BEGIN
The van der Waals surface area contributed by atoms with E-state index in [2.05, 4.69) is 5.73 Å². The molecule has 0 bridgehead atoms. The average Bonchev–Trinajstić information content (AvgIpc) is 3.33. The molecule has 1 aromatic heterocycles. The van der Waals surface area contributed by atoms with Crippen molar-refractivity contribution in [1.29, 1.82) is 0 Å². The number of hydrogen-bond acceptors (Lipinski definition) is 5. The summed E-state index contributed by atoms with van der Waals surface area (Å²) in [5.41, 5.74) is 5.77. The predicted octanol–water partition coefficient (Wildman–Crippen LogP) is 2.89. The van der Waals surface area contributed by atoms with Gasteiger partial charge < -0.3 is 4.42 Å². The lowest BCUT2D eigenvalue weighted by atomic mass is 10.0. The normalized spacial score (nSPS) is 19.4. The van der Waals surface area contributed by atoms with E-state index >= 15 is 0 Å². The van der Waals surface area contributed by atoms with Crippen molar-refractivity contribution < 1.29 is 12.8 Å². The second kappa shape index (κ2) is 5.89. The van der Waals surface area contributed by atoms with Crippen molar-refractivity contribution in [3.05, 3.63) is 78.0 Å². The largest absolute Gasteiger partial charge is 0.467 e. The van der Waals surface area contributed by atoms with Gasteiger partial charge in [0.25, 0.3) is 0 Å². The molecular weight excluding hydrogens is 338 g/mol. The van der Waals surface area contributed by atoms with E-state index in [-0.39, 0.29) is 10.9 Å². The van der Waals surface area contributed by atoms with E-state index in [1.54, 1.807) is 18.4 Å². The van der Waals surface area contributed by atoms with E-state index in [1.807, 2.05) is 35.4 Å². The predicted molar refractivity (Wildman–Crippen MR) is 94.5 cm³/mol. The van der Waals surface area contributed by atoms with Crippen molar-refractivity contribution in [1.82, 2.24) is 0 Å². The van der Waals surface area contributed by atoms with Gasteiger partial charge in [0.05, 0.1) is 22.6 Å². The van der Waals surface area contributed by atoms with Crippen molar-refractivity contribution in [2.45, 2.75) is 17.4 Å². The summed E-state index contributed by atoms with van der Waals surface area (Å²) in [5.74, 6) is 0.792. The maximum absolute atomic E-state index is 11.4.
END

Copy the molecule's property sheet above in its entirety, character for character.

The van der Waals surface area contributed by atoms with E-state index in [2.05, 4.69) is 5.73 Å². The molecule has 0 bridgehead atoms. The average Bonchev–Trinajstić information content (AvgIpc) is 3.33. The molecule has 1 aromatic heterocycles. The van der Waals surface area contributed by atoms with Crippen molar-refractivity contribution in [1.29, 1.82) is 0 Å². The number of hydrogen-bond acceptors (Lipinski definition) is 5. The summed E-state index contributed by atoms with van der Waals surface area (Å²) in [5.41, 5.74) is 5.77. The predicted octanol–water partition coefficient (Wildman–Crippen LogP) is 2.89. The van der Waals surface area contributed by atoms with Gasteiger partial charge < -0.3 is 4.42 Å². The lowest BCUT2D eigenvalue weighted by atomic mass is 10.0. The normalized spacial score (nSPS) is 19.4. The van der Waals surface area contributed by atoms with E-state index >= 15 is 0 Å². The van der Waals surface area contributed by atoms with Crippen molar-refractivity contribution < 1.29 is 12.8 Å². The second kappa shape index (κ2) is 5.89. The van der Waals surface area contributed by atoms with Crippen molar-refractivity contribution in [3.05, 3.63) is 78.0 Å². The largest absolute Gasteiger partial charge is 0.467 e. The van der Waals surface area contributed by atoms with Gasteiger partial charge in [0.25, 0.3) is 0 Å². The molecular weight excluding hydrogens is 338 g/mol. The van der Waals surface area contributed by atoms with E-state index in [-0.39, 0.29) is 10.9 Å². The van der Waals surface area contributed by atoms with E-state index in [1.54, 1.807) is 18.4 Å². The van der Waals surface area contributed by atoms with E-state index in [1.807, 2.05) is 35.4 Å². The predicted molar refractivity (Wildman–Crippen MR) is 94.5 cm³/mol. The van der Waals surface area contributed by atoms with Crippen molar-refractivity contribution in [1.82, 2.24) is 0 Å². The van der Waals surface area contributed by atoms with Gasteiger partial charge in [0.05, 0.1) is 22.6 Å². The van der Waals surface area contributed by atoms with Crippen molar-refractivity contribution in [2.45, 2.75) is 17.4 Å². The summed E-state index contributed by atoms with van der Waals surface area (Å²) in [5.74, 6) is 0.792. The maximum absolute atomic E-state index is 11.4.